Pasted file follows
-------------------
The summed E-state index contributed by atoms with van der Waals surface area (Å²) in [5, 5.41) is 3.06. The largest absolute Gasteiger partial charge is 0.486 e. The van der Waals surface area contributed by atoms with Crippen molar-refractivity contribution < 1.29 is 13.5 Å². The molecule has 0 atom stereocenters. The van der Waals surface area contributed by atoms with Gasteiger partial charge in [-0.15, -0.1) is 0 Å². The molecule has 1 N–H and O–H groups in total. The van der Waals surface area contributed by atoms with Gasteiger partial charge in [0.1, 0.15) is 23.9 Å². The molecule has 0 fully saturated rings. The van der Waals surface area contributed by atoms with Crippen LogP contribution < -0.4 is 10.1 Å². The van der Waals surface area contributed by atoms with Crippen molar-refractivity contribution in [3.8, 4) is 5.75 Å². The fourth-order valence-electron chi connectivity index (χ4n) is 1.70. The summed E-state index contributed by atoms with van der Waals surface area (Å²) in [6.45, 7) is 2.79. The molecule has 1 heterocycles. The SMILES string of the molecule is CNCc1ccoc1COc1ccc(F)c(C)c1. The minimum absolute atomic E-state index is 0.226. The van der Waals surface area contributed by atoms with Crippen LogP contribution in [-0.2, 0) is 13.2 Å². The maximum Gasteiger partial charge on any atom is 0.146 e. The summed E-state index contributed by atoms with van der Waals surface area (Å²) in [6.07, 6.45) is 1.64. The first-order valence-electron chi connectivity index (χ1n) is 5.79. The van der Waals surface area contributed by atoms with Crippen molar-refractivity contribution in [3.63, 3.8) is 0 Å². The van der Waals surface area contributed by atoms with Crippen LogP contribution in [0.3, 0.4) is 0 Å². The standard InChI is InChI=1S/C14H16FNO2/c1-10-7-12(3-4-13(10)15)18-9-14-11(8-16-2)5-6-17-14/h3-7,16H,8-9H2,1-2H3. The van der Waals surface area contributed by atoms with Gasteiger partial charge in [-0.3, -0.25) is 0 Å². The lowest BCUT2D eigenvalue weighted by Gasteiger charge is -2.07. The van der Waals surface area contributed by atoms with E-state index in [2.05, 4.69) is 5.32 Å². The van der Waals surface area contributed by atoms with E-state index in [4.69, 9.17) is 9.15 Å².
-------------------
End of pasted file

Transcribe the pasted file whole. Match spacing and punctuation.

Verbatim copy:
The summed E-state index contributed by atoms with van der Waals surface area (Å²) in [5, 5.41) is 3.06. The largest absolute Gasteiger partial charge is 0.486 e. The van der Waals surface area contributed by atoms with Crippen molar-refractivity contribution < 1.29 is 13.5 Å². The molecule has 0 atom stereocenters. The van der Waals surface area contributed by atoms with Gasteiger partial charge in [-0.15, -0.1) is 0 Å². The molecule has 1 N–H and O–H groups in total. The van der Waals surface area contributed by atoms with Gasteiger partial charge in [0.1, 0.15) is 23.9 Å². The molecule has 0 fully saturated rings. The van der Waals surface area contributed by atoms with Crippen LogP contribution < -0.4 is 10.1 Å². The van der Waals surface area contributed by atoms with Crippen molar-refractivity contribution in [3.8, 4) is 5.75 Å². The fourth-order valence-electron chi connectivity index (χ4n) is 1.70. The summed E-state index contributed by atoms with van der Waals surface area (Å²) in [6.45, 7) is 2.79. The molecule has 1 heterocycles. The SMILES string of the molecule is CNCc1ccoc1COc1ccc(F)c(C)c1. The minimum absolute atomic E-state index is 0.226. The van der Waals surface area contributed by atoms with Crippen LogP contribution in [-0.2, 0) is 13.2 Å². The maximum Gasteiger partial charge on any atom is 0.146 e. The summed E-state index contributed by atoms with van der Waals surface area (Å²) in [6.07, 6.45) is 1.64. The first-order valence-electron chi connectivity index (χ1n) is 5.79. The van der Waals surface area contributed by atoms with Crippen molar-refractivity contribution in [3.63, 3.8) is 0 Å². The van der Waals surface area contributed by atoms with Crippen LogP contribution in [0.3, 0.4) is 0 Å². The standard InChI is InChI=1S/C14H16FNO2/c1-10-7-12(3-4-13(10)15)18-9-14-11(8-16-2)5-6-17-14/h3-7,16H,8-9H2,1-2H3. The van der Waals surface area contributed by atoms with Gasteiger partial charge in [-0.3, -0.25) is 0 Å². The lowest BCUT2D eigenvalue weighted by Gasteiger charge is -2.07. The van der Waals surface area contributed by atoms with E-state index in [2.05, 4.69) is 5.32 Å². The van der Waals surface area contributed by atoms with E-state index in [4.69, 9.17) is 9.15 Å².